I’m probably the last blogger in the world to write about this. The United Federation of Charles already posted a list of signs that we’re living in a cyberpunk future. During the election, people were noting the similarity between the political turmoil in the US of 2016 and the political turmoil of the US in Transmetropolitan. Penny Arcade has even been making jokes about how our video games have caught up to what Gibson envisioned. But that’s only the tip of the iceberg. Several of the biggest news stories right now are all about how we’ve created a digital dystopia for ourselves.
I don’t think I need to brief anybody on the whole Cambridge Analytica situation. That story is as ubiquitous as it is terrifying. The prospect of all your social media posts being used to profile you and even influence you in a certain way is ridiculously scary. That is an incredible amount of power for a corporation to have. But almost as horrifying is the ransomware attack in Atlanta, in which a small group of hackers is keeping an entire local government’s data hostage, forcing city officials to do all their work without the benefit on online records. This, of course, mirrors the ransomware attack in the UK last year which rendered many hospitals unable to treat their patients.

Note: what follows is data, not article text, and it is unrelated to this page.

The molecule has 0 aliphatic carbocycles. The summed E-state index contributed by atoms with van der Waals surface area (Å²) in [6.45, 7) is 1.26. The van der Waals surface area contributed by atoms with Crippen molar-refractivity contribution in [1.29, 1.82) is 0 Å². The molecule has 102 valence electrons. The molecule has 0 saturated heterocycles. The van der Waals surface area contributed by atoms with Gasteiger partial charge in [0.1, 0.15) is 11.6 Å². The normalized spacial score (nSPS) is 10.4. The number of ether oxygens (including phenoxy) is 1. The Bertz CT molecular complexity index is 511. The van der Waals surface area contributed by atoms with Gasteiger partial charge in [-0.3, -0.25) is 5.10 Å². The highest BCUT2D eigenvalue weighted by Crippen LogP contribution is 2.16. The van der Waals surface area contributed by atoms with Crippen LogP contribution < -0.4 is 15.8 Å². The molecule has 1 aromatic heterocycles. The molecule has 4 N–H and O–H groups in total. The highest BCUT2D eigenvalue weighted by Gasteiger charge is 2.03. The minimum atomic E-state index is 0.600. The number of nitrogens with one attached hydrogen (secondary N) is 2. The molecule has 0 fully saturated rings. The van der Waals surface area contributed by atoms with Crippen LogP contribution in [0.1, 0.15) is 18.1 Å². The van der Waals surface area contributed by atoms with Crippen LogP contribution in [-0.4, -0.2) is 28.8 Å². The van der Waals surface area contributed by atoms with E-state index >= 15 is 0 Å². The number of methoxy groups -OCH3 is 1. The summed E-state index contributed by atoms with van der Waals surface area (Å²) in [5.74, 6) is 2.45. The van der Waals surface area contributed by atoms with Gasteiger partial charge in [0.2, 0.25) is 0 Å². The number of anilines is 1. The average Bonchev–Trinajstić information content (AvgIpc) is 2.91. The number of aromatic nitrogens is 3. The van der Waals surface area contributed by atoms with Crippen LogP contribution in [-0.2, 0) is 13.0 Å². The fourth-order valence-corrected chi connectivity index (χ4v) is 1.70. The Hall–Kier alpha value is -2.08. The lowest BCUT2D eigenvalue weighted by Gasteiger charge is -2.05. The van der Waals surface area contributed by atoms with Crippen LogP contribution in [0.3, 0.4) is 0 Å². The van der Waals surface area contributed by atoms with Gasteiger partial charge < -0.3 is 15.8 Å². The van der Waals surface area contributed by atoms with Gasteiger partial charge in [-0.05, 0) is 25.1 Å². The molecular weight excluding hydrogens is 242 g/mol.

All of this is having a conflicting effect on my writing: it’s making me want to write a cyberpunk style story while at the same time making me wary about doing so. I know that’s an incredibly self-centered take on the whole thing, but I can’t help but think about it. I am often inspired by what’s going on in the world around me when I write, and the world around me is currently dominated by the misuse of technology for personal gain. At the same time, I wonder if writing a cyberpunk style story about the future of a world that is basically cyberpunk already makes any sense. Conceivably, I could do a story about a hacker exposing corporate greed and corruption in the present without stretching willing suspension of disbelief at all. But the specific story I have in mind requires some technology that doesn’t exist yet.
But maybe this isn’t such a dilemma after all? Hell, William Gibson himself always said that his writing was more about the present than the future. And A Scanner Darkly was most definitely a reflection of the drug culture and police attitudes of the time when it was written. In any case, I’m sure there is still room for near-future science fiction in such a technologically saturated world. Perhaps what I really need to do is just have more faith that my ideas are good and worth reading. Feels like I’ve touched on that on this blog before, though…ah well, it’s not easy to be confident when you have a mood disorder.
P.S. – Stack Skills emailed me about a deal on a White Hat Hacking bundle. I am in no way affiliated with them, but I thought I’d pass the link along in case anybody felt like doing something more constructive about our cyberpunk nightmare world.